A new study has revealed that Neanderthals who lived in Gibraltar and France over 42 to 50 thousand years ago had a closer genetic connection than previously thought. The study, conducted by genomic analysis of a Neanderthal from the Rhone Valley named Thorin, showed that he was genetically closer to Gibraltar’s Forbes Quarry skull than any other known Neanderthal. The findings suggest that Gibraltar’s Neanderthals were more closely related to those from Mediterranean France than to those from Western Europe.

The study also identified at least eight previously unknown populations of early Europeans by analyzing DNA from ancient remains. Researchers discovered that several waves of hunter-gatherers migrated into Europe, with some populations more genetically distinct from each other than modern-day Europeans and Asians. These groups coexisted in Europe for thousands of years, sharing cultures and trading tools. Some groups survived the Ice Age, while others disappeared, perhaps wiped out by other groups.

The new genetic analysis challenges previous assumptions about the arrival of farmers in Europe 8,000 years ago, suggesting that when they arrived, they encountered the descendants of a long history of light-skinned, dark-eyed people to the east, and possibly dark-skinned and blue-eyed people to the west. The study also highlights the complex and dynamic nature of prehistoric Europe and how so many different groups emerged between 45,000 to 5,000 years ago.

The Director of the Gibraltar Museum, Professor Clive Finlayson, said that the findings indicate that Gibraltar’s Neanderthals were part of a late-surviving and fragmented population. The study’s lead author, Vanessa Villalba-Mouco, a paleogeneticist at the Max Planck Institute for Evolutionary Anthropology in Leipzig, Germany, said, “We are finally understanding the dynamics of European hunter-gatherers.”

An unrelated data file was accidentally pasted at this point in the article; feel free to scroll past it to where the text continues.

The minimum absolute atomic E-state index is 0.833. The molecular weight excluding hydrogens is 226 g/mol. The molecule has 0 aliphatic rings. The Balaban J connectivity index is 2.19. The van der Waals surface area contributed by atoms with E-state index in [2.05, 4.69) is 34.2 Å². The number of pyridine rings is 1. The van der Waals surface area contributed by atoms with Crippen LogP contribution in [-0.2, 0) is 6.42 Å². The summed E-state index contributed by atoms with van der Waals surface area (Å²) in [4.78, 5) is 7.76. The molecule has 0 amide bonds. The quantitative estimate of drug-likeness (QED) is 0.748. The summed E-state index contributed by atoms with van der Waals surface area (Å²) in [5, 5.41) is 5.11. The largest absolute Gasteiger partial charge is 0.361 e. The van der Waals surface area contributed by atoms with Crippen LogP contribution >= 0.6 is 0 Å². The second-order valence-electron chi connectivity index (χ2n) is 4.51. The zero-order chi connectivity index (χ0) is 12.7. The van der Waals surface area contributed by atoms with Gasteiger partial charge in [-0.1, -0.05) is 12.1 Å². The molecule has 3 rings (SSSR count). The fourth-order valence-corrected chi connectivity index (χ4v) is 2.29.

The study also sheds light on the family structure of a Neanderthal community, providing a rare glimpse into their close-knit family structure. The study’s co-author, Cosimo Posth, a paleogeneticist at the University of Tübingen in Germany, said that the Neanderthal community had extremely low genetic diversity, consistent with a group size of just 10 to 20 people, much smaller than the genetic diversity recorded for any ancient or present-day human community.

Overall, the study reveals the complex genetic history of Europe and the close links between Neanderthal populations living in Gibraltar and France. The findings provide new insights into the prehistoric era and challenge previous assumptions about the arrival of farmers in Europe. The study’s authors hope that their research will continue to shed light on the complex and dynamic nature of prehistoric Europe.

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